While this is going on, I’ll be flitting about across the PANDAS Facebook Groups doing little jobs for others like uploading pictures, scheduling interviews, designing certificates, all sorts really. I LOVE getting creative so really like designing things and love doing the videos for the PANDAS TV YouTube channel but also enjoy getting my geek on and working out how to solve problems with computer-y type jobs. I’m also working on a PANDAS Task Force to hopefully get some changes made within Primary Care settings to ensure we’re all getting the care we deserve.
If I get a minute, I’ll do some reading. I hunt down journals, articles, books, anything I can get my hands on. I’ve recently bought “Sad Dad – An Exploration of Postnatal Depression in Fathers” by Olivia Spencer. I’m really passionate at raising awareness of male PND, Dads deserve support as much as us Mums and I suspect that PND in men is reaching a similar frequency level as with women. I get quite excited if I find a television or radio programme that flags up mental health issues, so will spend half an hour or so watching/listening to see if it’s relevant to us here at PANDAS.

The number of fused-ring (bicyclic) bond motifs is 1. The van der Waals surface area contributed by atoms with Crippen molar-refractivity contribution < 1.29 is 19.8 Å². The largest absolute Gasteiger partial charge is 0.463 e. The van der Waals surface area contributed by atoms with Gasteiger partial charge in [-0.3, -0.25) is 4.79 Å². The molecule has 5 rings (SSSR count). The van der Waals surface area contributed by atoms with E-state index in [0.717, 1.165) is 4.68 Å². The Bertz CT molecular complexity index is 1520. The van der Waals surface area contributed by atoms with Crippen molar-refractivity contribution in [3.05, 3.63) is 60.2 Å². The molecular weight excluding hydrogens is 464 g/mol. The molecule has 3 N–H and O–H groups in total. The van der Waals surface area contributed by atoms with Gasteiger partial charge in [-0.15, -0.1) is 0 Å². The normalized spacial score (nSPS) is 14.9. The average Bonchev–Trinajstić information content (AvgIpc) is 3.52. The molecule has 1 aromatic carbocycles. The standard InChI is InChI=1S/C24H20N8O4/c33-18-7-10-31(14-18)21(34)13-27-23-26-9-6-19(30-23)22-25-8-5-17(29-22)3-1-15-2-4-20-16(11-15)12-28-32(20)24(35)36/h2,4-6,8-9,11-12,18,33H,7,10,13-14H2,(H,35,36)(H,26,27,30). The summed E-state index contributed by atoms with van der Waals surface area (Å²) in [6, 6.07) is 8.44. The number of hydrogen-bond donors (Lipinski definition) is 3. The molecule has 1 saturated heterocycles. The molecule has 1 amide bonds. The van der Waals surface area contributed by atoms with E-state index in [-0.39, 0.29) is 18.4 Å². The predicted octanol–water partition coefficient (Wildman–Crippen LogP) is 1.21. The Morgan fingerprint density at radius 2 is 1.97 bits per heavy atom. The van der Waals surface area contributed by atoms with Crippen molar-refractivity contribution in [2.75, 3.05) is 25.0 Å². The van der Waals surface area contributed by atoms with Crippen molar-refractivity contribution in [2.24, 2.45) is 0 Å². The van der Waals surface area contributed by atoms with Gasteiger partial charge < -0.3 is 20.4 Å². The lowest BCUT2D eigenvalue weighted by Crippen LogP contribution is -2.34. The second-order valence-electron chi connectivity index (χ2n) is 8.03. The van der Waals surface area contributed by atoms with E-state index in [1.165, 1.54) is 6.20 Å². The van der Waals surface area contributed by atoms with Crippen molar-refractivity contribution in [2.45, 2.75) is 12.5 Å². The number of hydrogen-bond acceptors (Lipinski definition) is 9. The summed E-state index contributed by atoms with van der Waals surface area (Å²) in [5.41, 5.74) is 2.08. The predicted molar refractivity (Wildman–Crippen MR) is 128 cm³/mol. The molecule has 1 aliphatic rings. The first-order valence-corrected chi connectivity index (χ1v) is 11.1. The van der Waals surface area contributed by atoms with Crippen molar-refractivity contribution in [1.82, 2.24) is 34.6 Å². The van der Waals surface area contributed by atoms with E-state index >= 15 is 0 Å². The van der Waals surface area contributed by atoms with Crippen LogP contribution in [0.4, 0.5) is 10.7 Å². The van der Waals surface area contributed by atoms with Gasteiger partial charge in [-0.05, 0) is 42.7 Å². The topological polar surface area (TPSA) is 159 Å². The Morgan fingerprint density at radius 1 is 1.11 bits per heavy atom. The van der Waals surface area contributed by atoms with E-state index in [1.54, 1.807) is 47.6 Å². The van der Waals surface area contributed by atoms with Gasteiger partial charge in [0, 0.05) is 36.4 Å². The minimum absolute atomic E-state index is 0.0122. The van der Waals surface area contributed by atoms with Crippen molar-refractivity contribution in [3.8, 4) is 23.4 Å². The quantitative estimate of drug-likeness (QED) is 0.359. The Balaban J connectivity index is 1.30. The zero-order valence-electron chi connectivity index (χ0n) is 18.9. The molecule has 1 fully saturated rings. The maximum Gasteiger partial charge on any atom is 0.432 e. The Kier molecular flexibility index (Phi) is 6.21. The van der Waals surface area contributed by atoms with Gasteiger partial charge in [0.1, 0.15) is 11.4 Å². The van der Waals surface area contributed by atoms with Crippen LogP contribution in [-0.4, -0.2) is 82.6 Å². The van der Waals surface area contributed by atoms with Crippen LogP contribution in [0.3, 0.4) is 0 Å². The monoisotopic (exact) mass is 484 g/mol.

My daughter by this point will probably be going a little crazy and will have started climbing up my back shouting “PIGGY HEAD! PIGGY HEAD!” so I’ll take a break to do some play fighting or dancing and start thinking about lunch. If we head out into town, I’ll have my phone close to hand in case there’s somebody who needs to talk, or needs me to do anything. If it’s quiet in the afternoon, I’ll do some emailing/harassing 🙂 I’m setting up a PANDAS Support Group in Rugby at the moment so am emailing local parent groups and mental health campaigners, a whole range of different people, to try and get some publicity and also to seek out people with common interests and goals.